I write during my commute in winter months (I take the bus) and on lunch breaks. In the summer I use lunch breaks and whatever half-hour (or 15-minute) chunks I can sneak. I find it helps to have short-term goals (eg. word counts per week, or new short stories completed per month) and then you can actually get a lot done while working full-time. And to be honest, I somehow get more writing done in those little bursts over the course of a week than I do on any day "off" I could use to spend writing.
In extreme cases, I beg off time normally spent with family to finish up a project for a deadline -- but by and large I poach only from my own "free" time.

remarz said...

Since teaching middle schoolers keeps me immersed in their world and that's what I write about, it's a definite plus to spend my days with 13-year olds. Like you, I also enjoy the financial security and things like insurance and retirement - and the 14 weeks off a year definitely doesn't suck - so I can't imagine quitting teaching at this point.

So for now, I'll continue with my five am wake up calls - writing after teaching all day ain't gonna happen - and devoting more time to writing in the summer.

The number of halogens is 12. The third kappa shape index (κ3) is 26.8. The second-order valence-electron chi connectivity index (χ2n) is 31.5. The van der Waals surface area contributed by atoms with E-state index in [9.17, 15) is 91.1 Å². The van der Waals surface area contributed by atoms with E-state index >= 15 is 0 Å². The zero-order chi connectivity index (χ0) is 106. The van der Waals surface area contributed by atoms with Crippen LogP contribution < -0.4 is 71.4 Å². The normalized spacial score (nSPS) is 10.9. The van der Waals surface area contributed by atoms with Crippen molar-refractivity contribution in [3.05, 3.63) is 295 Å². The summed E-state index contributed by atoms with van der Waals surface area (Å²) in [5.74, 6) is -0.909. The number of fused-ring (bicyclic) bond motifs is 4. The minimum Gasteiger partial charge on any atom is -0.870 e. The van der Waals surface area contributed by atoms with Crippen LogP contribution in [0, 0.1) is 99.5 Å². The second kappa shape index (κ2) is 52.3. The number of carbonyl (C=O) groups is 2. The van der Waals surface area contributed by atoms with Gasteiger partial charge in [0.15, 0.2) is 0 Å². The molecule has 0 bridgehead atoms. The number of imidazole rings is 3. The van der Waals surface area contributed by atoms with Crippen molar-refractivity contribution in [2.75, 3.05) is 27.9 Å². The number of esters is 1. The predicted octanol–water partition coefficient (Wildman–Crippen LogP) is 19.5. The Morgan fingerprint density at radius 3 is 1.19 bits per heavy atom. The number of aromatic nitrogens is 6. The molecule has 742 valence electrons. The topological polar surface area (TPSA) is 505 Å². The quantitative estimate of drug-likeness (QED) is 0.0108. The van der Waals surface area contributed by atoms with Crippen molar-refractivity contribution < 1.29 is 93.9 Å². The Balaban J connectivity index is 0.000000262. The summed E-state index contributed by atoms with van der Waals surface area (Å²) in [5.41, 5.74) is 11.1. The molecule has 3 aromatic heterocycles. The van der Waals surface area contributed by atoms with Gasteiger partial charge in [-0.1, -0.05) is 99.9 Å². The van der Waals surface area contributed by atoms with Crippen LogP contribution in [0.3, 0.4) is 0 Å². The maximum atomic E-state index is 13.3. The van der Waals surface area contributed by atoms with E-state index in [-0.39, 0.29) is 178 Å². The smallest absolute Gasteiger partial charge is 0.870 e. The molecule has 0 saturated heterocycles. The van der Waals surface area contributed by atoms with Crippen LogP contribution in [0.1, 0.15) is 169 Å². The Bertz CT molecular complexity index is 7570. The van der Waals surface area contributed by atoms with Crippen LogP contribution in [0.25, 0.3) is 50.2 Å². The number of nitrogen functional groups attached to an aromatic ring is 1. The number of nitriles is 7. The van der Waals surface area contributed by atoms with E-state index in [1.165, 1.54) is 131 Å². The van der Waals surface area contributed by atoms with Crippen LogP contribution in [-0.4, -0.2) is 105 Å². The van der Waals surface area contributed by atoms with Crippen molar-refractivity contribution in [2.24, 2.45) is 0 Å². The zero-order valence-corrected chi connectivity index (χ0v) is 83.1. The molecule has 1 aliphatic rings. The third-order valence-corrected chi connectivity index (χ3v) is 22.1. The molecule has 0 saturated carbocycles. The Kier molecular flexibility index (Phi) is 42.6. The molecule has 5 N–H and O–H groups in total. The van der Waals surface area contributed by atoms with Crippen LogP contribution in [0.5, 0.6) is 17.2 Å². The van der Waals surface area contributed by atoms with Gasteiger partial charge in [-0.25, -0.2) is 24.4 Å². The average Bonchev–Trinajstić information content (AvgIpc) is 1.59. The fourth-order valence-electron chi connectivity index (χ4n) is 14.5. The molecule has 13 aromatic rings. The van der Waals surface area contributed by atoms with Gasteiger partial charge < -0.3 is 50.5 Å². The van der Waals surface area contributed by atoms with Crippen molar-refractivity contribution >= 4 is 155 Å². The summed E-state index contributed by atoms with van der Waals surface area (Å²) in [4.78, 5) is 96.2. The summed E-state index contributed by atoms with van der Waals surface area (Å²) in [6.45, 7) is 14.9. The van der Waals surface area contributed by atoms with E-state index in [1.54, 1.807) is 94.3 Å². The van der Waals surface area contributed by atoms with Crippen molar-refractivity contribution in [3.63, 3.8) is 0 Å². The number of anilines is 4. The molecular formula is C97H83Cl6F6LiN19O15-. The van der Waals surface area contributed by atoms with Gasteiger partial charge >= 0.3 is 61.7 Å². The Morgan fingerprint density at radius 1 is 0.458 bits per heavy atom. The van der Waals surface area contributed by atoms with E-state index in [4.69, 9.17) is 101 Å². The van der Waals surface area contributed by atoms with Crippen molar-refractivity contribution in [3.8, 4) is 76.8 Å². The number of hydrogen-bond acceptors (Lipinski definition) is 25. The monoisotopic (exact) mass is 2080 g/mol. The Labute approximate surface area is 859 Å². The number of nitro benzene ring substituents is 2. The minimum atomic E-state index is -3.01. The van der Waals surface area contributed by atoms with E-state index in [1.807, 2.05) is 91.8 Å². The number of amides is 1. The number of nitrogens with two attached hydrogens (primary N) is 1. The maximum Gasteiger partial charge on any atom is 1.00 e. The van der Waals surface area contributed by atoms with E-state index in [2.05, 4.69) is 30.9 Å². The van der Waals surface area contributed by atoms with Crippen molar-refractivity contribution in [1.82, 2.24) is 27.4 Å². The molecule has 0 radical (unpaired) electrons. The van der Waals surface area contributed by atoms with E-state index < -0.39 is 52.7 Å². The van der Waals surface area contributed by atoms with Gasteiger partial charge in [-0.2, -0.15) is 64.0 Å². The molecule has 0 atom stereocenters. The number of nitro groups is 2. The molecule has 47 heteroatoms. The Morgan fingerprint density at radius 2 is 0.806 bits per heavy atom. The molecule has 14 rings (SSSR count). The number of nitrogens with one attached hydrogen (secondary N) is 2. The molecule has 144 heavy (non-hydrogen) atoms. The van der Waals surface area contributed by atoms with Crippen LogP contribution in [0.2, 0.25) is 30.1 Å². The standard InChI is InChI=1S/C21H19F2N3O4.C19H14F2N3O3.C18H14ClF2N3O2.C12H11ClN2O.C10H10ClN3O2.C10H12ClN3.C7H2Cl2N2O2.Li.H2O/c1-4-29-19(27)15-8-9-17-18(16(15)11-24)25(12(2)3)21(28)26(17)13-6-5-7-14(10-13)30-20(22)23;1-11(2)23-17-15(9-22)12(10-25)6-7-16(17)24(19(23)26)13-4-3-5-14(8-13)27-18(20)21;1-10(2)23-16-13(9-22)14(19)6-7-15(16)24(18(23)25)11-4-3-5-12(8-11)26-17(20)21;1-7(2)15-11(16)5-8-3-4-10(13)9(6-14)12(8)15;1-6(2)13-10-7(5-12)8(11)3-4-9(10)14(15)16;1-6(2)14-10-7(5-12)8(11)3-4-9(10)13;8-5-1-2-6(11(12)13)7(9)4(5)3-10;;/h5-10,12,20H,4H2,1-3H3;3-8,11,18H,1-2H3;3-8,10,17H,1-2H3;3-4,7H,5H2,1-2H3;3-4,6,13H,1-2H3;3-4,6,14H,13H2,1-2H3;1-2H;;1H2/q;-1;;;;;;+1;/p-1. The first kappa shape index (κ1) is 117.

Things could be worse...I could be an accountant (I say this after spending two days in Income Tax Prep Hell).

ericadwilkinson said...

I find this struggle to be enormously challenging.

I am the sole breadwinner for my family (not married, but I support my Mom and two young brothers), so a day job with benefits is crucial.

So I'm trying to balance my own writing, working full time, a family at home, a research/author's assistant gig, getting back in shape, dating, and being involved at my church.

I can't do all of them. At the moment, I'm finding that it is a win for me if I am deliberate about what I choose to focus on, or put aside, instead of just getting overwhelmed.

My day job, family, and church are things that I can't give up -- so writing, side gig, and getting in shape, and dating have to take turns.

For the next 4 months I've decided to work on getting in shape and writing, with as much dating as I can squeeze in the cracks, and to lay my side gig aside completely.

There is always a compromise.

Rachel said...

For me, I write as my day jobbut because it's mainly non-fiction so by the end of the day I'm starving to write fiction so I make time in the evening to write.Sometimes I double up and have some tv shows on in the background and although I'm often tired of all the endless writing but I figure that if I want it bad enough I'll do it. But I love having a career. You can have a day job and write if you really want it. I don't do word counts- those aren't what I'm about, but I write what I can and it all comes together.

Bryan Russell said...

My four kids are even more demanding than the day job. I mean, my day job has never broken my nose. Or covered the cupboards, floor, table, and itself with lard. Yes, lard.

Chudney DeFreitas-Thomas said...